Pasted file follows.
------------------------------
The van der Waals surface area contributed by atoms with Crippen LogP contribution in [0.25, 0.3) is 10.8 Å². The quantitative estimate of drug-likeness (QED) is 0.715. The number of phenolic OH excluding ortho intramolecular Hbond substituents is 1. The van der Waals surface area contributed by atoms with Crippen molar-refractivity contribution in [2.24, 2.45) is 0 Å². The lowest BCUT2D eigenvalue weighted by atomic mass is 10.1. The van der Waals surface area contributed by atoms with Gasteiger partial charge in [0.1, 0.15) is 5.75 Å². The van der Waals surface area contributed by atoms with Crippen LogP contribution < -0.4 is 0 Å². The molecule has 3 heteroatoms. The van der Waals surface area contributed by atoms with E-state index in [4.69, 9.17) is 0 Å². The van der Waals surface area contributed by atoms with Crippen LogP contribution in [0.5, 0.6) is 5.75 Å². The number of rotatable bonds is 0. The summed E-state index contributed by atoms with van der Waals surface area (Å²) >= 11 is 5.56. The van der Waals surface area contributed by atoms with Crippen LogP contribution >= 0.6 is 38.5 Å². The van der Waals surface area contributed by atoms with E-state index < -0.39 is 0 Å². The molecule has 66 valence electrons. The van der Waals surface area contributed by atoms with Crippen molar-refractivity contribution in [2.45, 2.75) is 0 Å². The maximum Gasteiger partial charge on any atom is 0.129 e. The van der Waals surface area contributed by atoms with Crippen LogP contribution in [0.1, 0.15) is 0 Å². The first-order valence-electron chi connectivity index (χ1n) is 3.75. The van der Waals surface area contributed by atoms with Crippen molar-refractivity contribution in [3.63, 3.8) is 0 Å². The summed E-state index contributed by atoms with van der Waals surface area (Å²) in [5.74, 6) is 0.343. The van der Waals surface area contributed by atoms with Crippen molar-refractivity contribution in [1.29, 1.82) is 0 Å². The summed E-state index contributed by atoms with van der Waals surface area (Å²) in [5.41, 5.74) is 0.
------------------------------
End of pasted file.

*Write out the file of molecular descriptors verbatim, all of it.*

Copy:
The van der Waals surface area contributed by atoms with Crippen LogP contribution in [0.25, 0.3) is 10.8 Å². The quantitative estimate of drug-likeness (QED) is 0.715. The number of phenolic OH excluding ortho intramolecular Hbond substituents is 1. The van der Waals surface area contributed by atoms with Crippen molar-refractivity contribution in [2.24, 2.45) is 0 Å². The lowest BCUT2D eigenvalue weighted by atomic mass is 10.1. The van der Waals surface area contributed by atoms with Gasteiger partial charge in [0.1, 0.15) is 5.75 Å². The van der Waals surface area contributed by atoms with Crippen LogP contribution < -0.4 is 0 Å². The molecule has 3 heteroatoms. The van der Waals surface area contributed by atoms with E-state index in [4.69, 9.17) is 0 Å². The van der Waals surface area contributed by atoms with Crippen LogP contribution in [0.5, 0.6) is 5.75 Å². The number of rotatable bonds is 0. The summed E-state index contributed by atoms with van der Waals surface area (Å²) >= 11 is 5.56. The van der Waals surface area contributed by atoms with Crippen LogP contribution >= 0.6 is 38.5 Å². The van der Waals surface area contributed by atoms with E-state index < -0.39 is 0 Å². The molecule has 66 valence electrons. The van der Waals surface area contributed by atoms with Crippen molar-refractivity contribution in [2.45, 2.75) is 0 Å². The maximum Gasteiger partial charge on any atom is 0.129 e. The van der Waals surface area contributed by atoms with Crippen LogP contribution in [0.1, 0.15) is 0 Å². The first-order valence-electron chi connectivity index (χ1n) is 3.75. The van der Waals surface area contributed by atoms with Crippen molar-refractivity contribution in [3.63, 3.8) is 0 Å². The summed E-state index contributed by atoms with van der Waals surface area (Å²) in [5.74, 6) is 0.343. The van der Waals surface area contributed by atoms with Crippen molar-refractivity contribution in [1.29, 1.82) is 0 Å². The summed E-state index contributed by atoms with van der Waals surface area (Å²) in [5.41, 5.74) is 0.